*update: I have since discovered that the man I met was Peter “Rocky” Morley. He appears in this interview on YouTube, and as someone suggested in the comments years ago, is indeed included in this post “Tales from the Road” about Emerson, Lake, and Palmer. So fun to find out more about him online!
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Last Tuesday afternoon as I boarded my shuttle home from the Houston airport, I was surprised to find three other passengers along for the ride. Little did I know the service I booked was more Greyhound bus than direct route home, but I quickly realized I would be cruising with these three until all their stops had been reached.
I sat on the back bench of the shuttle van with a woman deeply engrossed in her novel. On the middle bench were two men – one older and gray-haired, one closer to middle age. No one spoke, not even the driver. I can be comfortable with silence, but it’s also nice to meet new people and welcome them to your city if they’re visiting. But even my brief, general attempts to start pleasant conversation were met with resistance by the passengers – all except the older, gray-haired gentleman. I discovered he had a British accent as he responded to some of my comments.
The middle-aged man in front of me was the first to leave; then it was the woman’s turn. When she left, I scooched up to the middle row and ask the older man if he minded me sitting with him. “No sense riding in the caboose if I don’t have to,” I said to him.
With the others gone, he seemed much more open to talking. He told me that this was not his first trip to the Houston area, and that he liked it so much better than London. He said in London, everyone is on top of each other, the pace is just too quick, and that he found the people of Houston “more civil.” I mentioned that I’m still new to Houston after having lived in the Portland, Oregon area for many years. “I’ve been to Portland,” he told me. “I used to be in the rock n’ roll business and traveled all over.” Our conversation continued with other basic topics like weather and traffic until I brought him back to his mention of the “rock n’ roll business.”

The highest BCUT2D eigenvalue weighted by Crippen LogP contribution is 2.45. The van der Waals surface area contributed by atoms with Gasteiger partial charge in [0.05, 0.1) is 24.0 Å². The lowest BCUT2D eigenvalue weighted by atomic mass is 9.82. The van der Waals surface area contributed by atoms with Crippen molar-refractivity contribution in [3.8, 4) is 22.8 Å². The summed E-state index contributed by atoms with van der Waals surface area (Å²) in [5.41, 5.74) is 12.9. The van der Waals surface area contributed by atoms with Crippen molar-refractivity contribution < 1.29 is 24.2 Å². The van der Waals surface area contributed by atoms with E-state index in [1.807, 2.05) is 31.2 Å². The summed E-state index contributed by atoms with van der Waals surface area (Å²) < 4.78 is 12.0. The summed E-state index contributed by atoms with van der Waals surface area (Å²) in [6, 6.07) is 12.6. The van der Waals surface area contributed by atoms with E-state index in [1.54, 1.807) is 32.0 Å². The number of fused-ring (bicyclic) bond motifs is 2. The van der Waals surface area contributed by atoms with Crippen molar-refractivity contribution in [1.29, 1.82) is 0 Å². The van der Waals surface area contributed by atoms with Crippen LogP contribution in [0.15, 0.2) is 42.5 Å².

For the next 30 minutes or so, in the way only an older gentleman with a fabulous British accent and a head full of memories can, he told me the most amazing stories of his young life. He used to be a sound engineer on tour with shows like Wings and Eric Clapton. He hung out with the guys from Emerson, Lake, and Palmer and The Who. He was at Woodstock as a roadie with Jimi Hendrix.
He told me about glueing the furniture to the ceiling of a hotel in Denver. And how four bands on tour happened to all be in New Orleans at the same time, and what havoc they wreaked. He told me about all the countries he’s been to, how he flew on the Concorde (before “one little accident, just one little accident shut the whole thing down!” he complained). Once on a flight with Wings, the flight attendant asked Paul McCartney if he’d ever been in the cockpit of an airplane. He said, “Yeah, but old Rocky hasn’t.” Rocky the Roadie, they used to call this gentleman. And so the flight attendant brought Rocky into the cockpit and let him fly the plane.
Eric Clapton was Rocky’s best man at his wedding. All the “old guys” get Rocky tickets to their shows if he happens to be where they are playing. Rocky is older now, and has cleaned up his act, and takes a little time to get where he needs to go, but in telling his stories, he just seemed to come alive, to be young again.
After his stop, I was left alone in the shuttle to ponder over the amazing discussion I’d just had with a truly interesting person. Just imagine if I had kept to myself and not engaged in conversation with him. It just goes to show that sometimes, it’s best to be friendly and alright (even recommended!) to talk to strangers.
*By the way, today – April 1st – is Rocky’s birthday. He came to the Houston area to celebrate with family. I never learned his real name, and I tried in vain to search for information about him online. Wherever you are out there, Rocky, HAPPY BIRTHDAY!